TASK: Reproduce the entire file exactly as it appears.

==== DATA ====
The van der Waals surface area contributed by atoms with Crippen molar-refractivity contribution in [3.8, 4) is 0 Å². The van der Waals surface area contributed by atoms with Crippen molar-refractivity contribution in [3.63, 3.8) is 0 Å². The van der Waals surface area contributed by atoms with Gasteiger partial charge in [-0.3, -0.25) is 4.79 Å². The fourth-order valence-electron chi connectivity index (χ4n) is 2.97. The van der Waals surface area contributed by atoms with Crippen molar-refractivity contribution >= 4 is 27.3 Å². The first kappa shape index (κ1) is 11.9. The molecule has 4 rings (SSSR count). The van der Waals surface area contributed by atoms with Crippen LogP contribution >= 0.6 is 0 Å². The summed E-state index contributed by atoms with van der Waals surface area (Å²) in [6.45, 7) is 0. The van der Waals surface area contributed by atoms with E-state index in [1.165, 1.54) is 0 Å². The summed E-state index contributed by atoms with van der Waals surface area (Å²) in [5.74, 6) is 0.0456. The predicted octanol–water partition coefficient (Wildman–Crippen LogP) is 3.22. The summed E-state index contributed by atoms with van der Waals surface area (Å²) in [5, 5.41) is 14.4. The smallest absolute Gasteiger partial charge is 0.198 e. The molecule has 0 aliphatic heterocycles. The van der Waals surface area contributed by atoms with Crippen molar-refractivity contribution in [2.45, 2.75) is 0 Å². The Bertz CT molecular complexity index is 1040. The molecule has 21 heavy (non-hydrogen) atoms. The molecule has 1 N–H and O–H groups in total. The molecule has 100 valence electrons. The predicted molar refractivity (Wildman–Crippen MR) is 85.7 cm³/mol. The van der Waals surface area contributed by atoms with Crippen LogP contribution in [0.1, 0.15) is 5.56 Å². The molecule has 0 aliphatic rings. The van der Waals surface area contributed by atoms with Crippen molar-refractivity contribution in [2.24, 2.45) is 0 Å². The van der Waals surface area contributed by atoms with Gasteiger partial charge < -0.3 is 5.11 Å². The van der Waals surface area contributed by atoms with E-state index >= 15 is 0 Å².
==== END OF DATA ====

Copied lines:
The van der Waals surface area contributed by atoms with Crippen molar-refractivity contribution in [3.8, 4) is 0 Å². The van der Waals surface area contributed by atoms with Crippen molar-refractivity contribution in [3.63, 3.8) is 0 Å². The van der Waals surface area contributed by atoms with Gasteiger partial charge in [-0.3, -0.25) is 4.79 Å². The fourth-order valence-electron chi connectivity index (χ4n) is 2.97. The van der Waals surface area contributed by atoms with Crippen molar-refractivity contribution >= 4 is 27.3 Å². The first kappa shape index (κ1) is 11.9. The molecule has 4 rings (SSSR count). The van der Waals surface area contributed by atoms with Crippen LogP contribution >= 0.6 is 0 Å². The summed E-state index contributed by atoms with van der Waals surface area (Å²) in [6.45, 7) is 0. The van der Waals surface area contributed by atoms with E-state index in [1.165, 1.54) is 0 Å². The summed E-state index contributed by atoms with van der Waals surface area (Å²) in [5.74, 6) is 0.0456. The predicted octanol–water partition coefficient (Wildman–Crippen LogP) is 3.22. The summed E-state index contributed by atoms with van der Waals surface area (Å²) in [5, 5.41) is 14.4. The smallest absolute Gasteiger partial charge is 0.198 e. The molecule has 0 aliphatic heterocycles. The van der Waals surface area contributed by atoms with Crippen molar-refractivity contribution in [2.45, 2.75) is 0 Å². The Bertz CT molecular complexity index is 1040. The molecule has 21 heavy (non-hydrogen) atoms. The molecule has 1 N–H and O–H groups in total. The molecule has 100 valence electrons. The predicted molar refractivity (Wildman–Crippen MR) is 85.7 cm³/mol. The van der Waals surface area contributed by atoms with Crippen LogP contribution in [0.1, 0.15) is 5.56 Å². The molecule has 0 aliphatic rings. The van der Waals surface area contributed by atoms with Crippen molar-refractivity contribution in [2.24, 2.45) is 0 Å². The van der Waals surface area contributed by atoms with Gasteiger partial charge < -0.3 is 5.11 Å². The van der Waals surface area contributed by atoms with E-state index >= 15 is 0 Å².